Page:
Jane Larcombe Communications

July 15, 2005 09:14 ET

World Travel Market - Africa Fights Back

LONDON, ENGLAND--(CCNMatthews - July. 15, 2005) -

A WEEK on from the Gleneagles G8 summit and Africa has come out fighting.

Before a penny in debt reduction or aid reaches the continent's pockets of poverty, African countries have fired up their travel and tourism programmes in a bid to bolster income.

A record contingent has signed up to exhibit at World Travel Market, the industry's largest global showcase, in London this year.

Tanzania will be among at least 25 countries represented at the exhibition to build on their tourism campaign. Figures have leaped in ten years from 245,000 tourists to nearly 600,000.

"Tourism is not a quick fix but it is a quicker one," said Peter Mwenuo, managing director of the Tanzanian Tourist Board.

"Tourism could be the number one generator of income for the country by 2020."

Fiona Jeffery, World Travel Market 's Group Exhibition Director, said: "The evidence is there that travel and tourism should be higher up the agenda for world leaders to bring about change and fight poverty in Africa.

"In South Africa, for example, seven visitors to the country create one new job.

"This continent has been trying to help itself for the past 20 years but additional assistance from richer governments would aid tourism development plans create more jobs and put them on the map faster, more effectively and more profitably.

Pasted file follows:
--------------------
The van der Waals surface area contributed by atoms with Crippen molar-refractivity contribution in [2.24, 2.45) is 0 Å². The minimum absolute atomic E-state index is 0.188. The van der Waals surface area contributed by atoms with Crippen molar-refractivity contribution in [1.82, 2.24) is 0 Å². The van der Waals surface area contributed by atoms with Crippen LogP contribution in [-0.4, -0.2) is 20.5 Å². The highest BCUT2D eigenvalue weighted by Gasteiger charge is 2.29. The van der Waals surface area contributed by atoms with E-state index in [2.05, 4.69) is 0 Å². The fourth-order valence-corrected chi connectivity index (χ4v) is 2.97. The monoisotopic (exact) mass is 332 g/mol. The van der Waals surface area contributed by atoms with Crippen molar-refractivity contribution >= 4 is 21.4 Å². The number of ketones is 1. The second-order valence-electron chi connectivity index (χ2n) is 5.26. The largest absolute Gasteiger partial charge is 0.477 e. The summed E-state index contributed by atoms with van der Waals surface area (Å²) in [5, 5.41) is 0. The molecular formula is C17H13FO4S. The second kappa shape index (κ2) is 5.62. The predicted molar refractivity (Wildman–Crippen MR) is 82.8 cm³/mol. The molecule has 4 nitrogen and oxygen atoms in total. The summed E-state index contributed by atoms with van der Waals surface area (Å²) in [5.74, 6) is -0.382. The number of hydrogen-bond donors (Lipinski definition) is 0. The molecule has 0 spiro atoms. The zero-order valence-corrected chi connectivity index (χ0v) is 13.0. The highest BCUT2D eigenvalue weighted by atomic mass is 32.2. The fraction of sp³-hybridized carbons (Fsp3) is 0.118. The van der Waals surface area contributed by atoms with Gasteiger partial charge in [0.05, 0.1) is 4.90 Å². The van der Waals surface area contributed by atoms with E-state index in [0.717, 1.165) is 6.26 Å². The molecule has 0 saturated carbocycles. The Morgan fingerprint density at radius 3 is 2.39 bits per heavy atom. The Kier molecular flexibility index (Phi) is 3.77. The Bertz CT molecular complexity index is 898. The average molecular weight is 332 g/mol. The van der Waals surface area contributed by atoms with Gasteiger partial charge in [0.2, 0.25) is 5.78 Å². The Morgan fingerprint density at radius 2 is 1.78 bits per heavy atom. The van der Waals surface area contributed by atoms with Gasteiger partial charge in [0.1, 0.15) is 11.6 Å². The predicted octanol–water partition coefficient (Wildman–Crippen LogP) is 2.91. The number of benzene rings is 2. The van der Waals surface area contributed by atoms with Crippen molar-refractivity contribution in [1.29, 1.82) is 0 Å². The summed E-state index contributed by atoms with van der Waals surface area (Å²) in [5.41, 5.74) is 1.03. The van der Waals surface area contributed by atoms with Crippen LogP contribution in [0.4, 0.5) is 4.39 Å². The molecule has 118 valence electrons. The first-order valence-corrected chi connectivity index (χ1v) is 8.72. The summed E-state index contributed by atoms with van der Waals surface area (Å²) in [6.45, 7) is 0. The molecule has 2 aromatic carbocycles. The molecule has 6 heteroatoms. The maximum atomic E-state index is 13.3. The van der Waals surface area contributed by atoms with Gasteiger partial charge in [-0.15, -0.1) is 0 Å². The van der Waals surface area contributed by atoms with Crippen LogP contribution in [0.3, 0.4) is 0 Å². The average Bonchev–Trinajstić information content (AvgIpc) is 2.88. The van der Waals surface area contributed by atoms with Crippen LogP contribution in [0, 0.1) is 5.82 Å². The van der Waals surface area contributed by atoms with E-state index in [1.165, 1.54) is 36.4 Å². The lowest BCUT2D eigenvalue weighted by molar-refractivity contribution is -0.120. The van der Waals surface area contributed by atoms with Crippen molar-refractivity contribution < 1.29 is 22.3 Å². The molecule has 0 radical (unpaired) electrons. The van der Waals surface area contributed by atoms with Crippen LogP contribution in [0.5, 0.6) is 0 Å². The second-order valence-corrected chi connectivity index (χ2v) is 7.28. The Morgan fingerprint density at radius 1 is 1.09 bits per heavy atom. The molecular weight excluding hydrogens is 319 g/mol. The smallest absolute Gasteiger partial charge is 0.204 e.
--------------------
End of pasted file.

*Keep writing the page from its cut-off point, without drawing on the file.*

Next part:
Visitors to Africa last year increased by seven per cent to 33million and the World Tourism Organization reports that figures for the first four months of this year are up 12 per cent.

Peter Mwenuo added: "Last year travel and tourism produced revenue of 746million US dollars and represented 16.3 of the Tanzania GDP. Our target for 2010 is to have one million tourists yielding 1.5 billion dollars.

"Travel and tourism is now the world's largest industry, one in 11 jobs, but Africa has a very small share of that, less than 10per cent.

"That is something to do with the image Africa has - full of conflict, disease,
hunger. The reality is very different.

"I'm sure that Sir Bob Geldof's TV series of the continent can help bring positive change.

"I believe some of the G8 leaders have seen what Africa has to offer and know the strength of travel and tourism.

"Its impact and significance has been underplayed and not enough consideration given to the industry. The thinking has changed over the past few years."

World Travel Market's representative in Africa, Derek Houston, said:"Tourism is a quick way to improve job creation and provide food and help. You don't have to wait 20 years for the money to come through the system. It's instant.

"The income filters down to all levels, bolstering the poorest section, particularly in rural areas.

"Sustainable tourism is the mission and there are now hundreds of examples throughout Africa where the building of game lodges, for example, has gone hand in hand with the opening of new schools and clinics."

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